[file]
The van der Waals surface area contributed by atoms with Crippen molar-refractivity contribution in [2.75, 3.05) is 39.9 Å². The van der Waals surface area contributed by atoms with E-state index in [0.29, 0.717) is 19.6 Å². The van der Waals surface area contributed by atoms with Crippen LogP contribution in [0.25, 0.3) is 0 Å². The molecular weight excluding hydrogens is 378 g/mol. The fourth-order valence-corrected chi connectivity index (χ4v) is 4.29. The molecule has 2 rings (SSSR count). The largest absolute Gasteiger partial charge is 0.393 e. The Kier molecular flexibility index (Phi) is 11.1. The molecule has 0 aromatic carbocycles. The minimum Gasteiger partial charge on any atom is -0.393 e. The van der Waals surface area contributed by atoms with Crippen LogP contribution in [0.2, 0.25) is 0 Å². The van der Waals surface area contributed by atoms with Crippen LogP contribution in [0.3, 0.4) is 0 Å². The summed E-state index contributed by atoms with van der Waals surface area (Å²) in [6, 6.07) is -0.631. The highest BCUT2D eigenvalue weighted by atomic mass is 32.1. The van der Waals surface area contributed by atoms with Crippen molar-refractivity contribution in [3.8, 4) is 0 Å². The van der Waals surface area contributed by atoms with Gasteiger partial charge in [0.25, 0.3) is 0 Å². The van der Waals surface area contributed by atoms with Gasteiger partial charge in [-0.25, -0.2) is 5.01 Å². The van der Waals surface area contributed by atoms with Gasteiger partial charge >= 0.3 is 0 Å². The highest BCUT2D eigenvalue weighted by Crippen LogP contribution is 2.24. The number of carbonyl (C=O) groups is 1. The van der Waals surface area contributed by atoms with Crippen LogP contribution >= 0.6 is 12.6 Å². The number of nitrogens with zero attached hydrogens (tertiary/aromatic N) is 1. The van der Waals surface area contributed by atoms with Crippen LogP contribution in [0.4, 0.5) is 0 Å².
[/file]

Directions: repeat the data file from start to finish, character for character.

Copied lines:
The van der Waals surface area contributed by atoms with Crippen molar-refractivity contribution in [2.75, 3.05) is 39.9 Å². The van der Waals surface area contributed by atoms with E-state index in [0.29, 0.717) is 19.6 Å². The van der Waals surface area contributed by atoms with Crippen LogP contribution in [0.25, 0.3) is 0 Å². The molecular weight excluding hydrogens is 378 g/mol. The fourth-order valence-corrected chi connectivity index (χ4v) is 4.29. The molecule has 2 rings (SSSR count). The largest absolute Gasteiger partial charge is 0.393 e. The Kier molecular flexibility index (Phi) is 11.1. The molecule has 0 aromatic carbocycles. The minimum Gasteiger partial charge on any atom is -0.393 e. The van der Waals surface area contributed by atoms with Crippen LogP contribution in [0.2, 0.25) is 0 Å². The van der Waals surface area contributed by atoms with Crippen LogP contribution in [0.3, 0.4) is 0 Å². The summed E-state index contributed by atoms with van der Waals surface area (Å²) in [6, 6.07) is -0.631. The highest BCUT2D eigenvalue weighted by atomic mass is 32.1. The van der Waals surface area contributed by atoms with Crippen molar-refractivity contribution in [3.8, 4) is 0 Å². The van der Waals surface area contributed by atoms with Gasteiger partial charge in [0.25, 0.3) is 0 Å². The van der Waals surface area contributed by atoms with Gasteiger partial charge in [-0.25, -0.2) is 5.01 Å². The van der Waals surface area contributed by atoms with Gasteiger partial charge >= 0.3 is 0 Å². The highest BCUT2D eigenvalue weighted by Crippen LogP contribution is 2.24. The number of carbonyl (C=O) groups is 1. The van der Waals surface area contributed by atoms with Crippen LogP contribution >= 0.6 is 12.6 Å². The number of nitrogens with zero attached hydrogens (tertiary/aromatic N) is 1. The van der Waals surface area contributed by atoms with Crippen LogP contribution in [0.4, 0.5) is 0 Å².